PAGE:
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The Effect of Intravenous Lidocaine on Post-extubation Laryngospasm

This study has been terminated.
(Patient Safety Concerns)
Sponsor:
Information provided by (Responsible Party):
Khalid Ibrahim Aljonaieh, King Saud University
ClinicalTrials.gov Identifier:
NCT01445847
First received: September 29, 2011
Last updated: January 1, 2015
Last verified: January 2015

September 29, 2011
January 1, 2015
January 2012
April 2012   (final data collection date for primary outcome measure)
Number of Patients With Laryngospasm Postoperatively [ Time Frame: within first 15 minutes post‐dose ] [ Designated as safety issue: Yes ]

There were 4 scores of laryngospasm:

0 = No Laryngospasm

  1. = Stridor or partial laryngospasm
  2. = Complete Laryngospasm
  3. = Cyanosis
Number of Patients With Laryngospasm Postoperatively [ Time Frame: within first hour post‐dose ] [ Designated as safety issue: Yes ]
Complete list of historical versions of study NCT01445847 on ClinicalTrials.gov Archive Site
Not Provided
  • Number of patients had incidence of nausea and vomiting postoperatively [ Time Frame: 0, 1, 2 hours post‐dose ] [ Designated as safety issue: Yes ]
  • Number of Patients With Incidence of Cough Postoperatively [ Time Frame: within first hour post‐dose ] [ Designated as safety issue: Yes ]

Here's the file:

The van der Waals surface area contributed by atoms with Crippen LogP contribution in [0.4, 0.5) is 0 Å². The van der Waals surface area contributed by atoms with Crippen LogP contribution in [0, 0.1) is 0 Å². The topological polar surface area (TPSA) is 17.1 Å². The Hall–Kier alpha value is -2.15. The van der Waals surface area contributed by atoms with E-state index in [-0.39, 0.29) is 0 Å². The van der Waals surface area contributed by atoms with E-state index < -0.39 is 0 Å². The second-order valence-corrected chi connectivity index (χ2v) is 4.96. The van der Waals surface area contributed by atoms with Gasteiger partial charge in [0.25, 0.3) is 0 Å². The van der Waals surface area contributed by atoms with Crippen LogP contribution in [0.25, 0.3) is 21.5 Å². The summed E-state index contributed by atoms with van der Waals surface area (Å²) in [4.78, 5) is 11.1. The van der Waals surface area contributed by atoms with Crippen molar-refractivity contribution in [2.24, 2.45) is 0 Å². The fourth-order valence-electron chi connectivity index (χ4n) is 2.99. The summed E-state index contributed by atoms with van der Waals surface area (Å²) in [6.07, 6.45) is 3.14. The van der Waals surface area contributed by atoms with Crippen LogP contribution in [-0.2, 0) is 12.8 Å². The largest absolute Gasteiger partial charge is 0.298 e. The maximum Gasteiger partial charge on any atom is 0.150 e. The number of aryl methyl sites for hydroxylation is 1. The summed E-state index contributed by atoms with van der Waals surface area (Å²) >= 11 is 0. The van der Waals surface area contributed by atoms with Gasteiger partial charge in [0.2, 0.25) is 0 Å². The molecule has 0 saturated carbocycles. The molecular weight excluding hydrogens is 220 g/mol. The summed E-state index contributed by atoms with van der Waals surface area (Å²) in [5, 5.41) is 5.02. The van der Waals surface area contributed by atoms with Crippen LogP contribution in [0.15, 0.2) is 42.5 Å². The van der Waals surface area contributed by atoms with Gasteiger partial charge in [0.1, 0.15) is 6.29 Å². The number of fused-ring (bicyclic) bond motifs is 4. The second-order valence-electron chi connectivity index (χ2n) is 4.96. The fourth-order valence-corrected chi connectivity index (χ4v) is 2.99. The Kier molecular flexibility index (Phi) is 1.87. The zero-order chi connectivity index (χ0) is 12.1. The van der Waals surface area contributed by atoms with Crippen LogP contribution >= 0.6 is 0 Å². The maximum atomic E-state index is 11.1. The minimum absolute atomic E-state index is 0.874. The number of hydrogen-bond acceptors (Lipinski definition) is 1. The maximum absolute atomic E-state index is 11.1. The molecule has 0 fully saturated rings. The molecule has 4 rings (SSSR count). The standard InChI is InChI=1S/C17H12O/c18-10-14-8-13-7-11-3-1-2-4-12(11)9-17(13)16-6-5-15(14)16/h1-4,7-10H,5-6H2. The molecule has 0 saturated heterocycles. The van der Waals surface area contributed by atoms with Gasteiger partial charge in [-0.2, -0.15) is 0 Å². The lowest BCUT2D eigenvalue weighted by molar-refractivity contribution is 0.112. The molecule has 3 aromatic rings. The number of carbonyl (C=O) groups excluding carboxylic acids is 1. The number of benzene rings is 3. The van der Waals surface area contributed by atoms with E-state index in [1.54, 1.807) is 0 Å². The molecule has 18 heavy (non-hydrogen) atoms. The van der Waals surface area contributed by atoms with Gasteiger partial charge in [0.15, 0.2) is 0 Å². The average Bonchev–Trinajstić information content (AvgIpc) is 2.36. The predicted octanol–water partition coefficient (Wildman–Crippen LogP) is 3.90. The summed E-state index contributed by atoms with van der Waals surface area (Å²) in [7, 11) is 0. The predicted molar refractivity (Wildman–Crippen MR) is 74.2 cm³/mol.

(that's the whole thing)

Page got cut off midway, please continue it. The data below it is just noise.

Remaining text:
• Change in pain severity postoperatively [ Time Frame: 0, 1, 2 hours post‐dose ] [ Designated as safety issue: Yes ]
  • Number of patients with incidence of aggressive behavior postoperatively [ Time Frame: 0,1,2 hours post‐dose ] [ Designated as safety issue: Yes ]
Not Provided
Not Provided
 
The Effect of Intravenous Lidocaine on Post-extubation Laryngospasm
Effect of Intravenous Lidocaine on the Incidence of Post-extubation Laryngospasm: A Randomised Controlled Trial

In the literature, we found no randomized clinical trials addressing the using of IV lidocaine as prophylaxis for postoperative laryngospasm among adults.

The aim of this study was to assess the effects of IV lidocaine on the incidence of postoperative laryngospasm of adults patients.

During anesthesia practice, one of the common complications of airway management is laryngospasm. The etiology of laryngospasm is unknown but may be due to insufficient depth of anesthesia during tracheal intubation, light plane of anesthesia during tracheal extubation, pain, or presence of airway irritant like laryngoscope blade, irritated volatile agent, suction catheter, surgical debris, mucus, blood, or other foreign body. Laryngospasm occurs in both genders and all ages. Incidence of laryngospasm was reported to the Australian incident monitoring study (AIMS) was 5% with of 22% of them without an attributable cause.

Currently, there is no proven prophylaxis for laryngospasm and the known treatments of laryngospasm are used post-occurrence. However, elimination of factors that lead to laryngospasm is the most indispensable item for reduction of its incidence.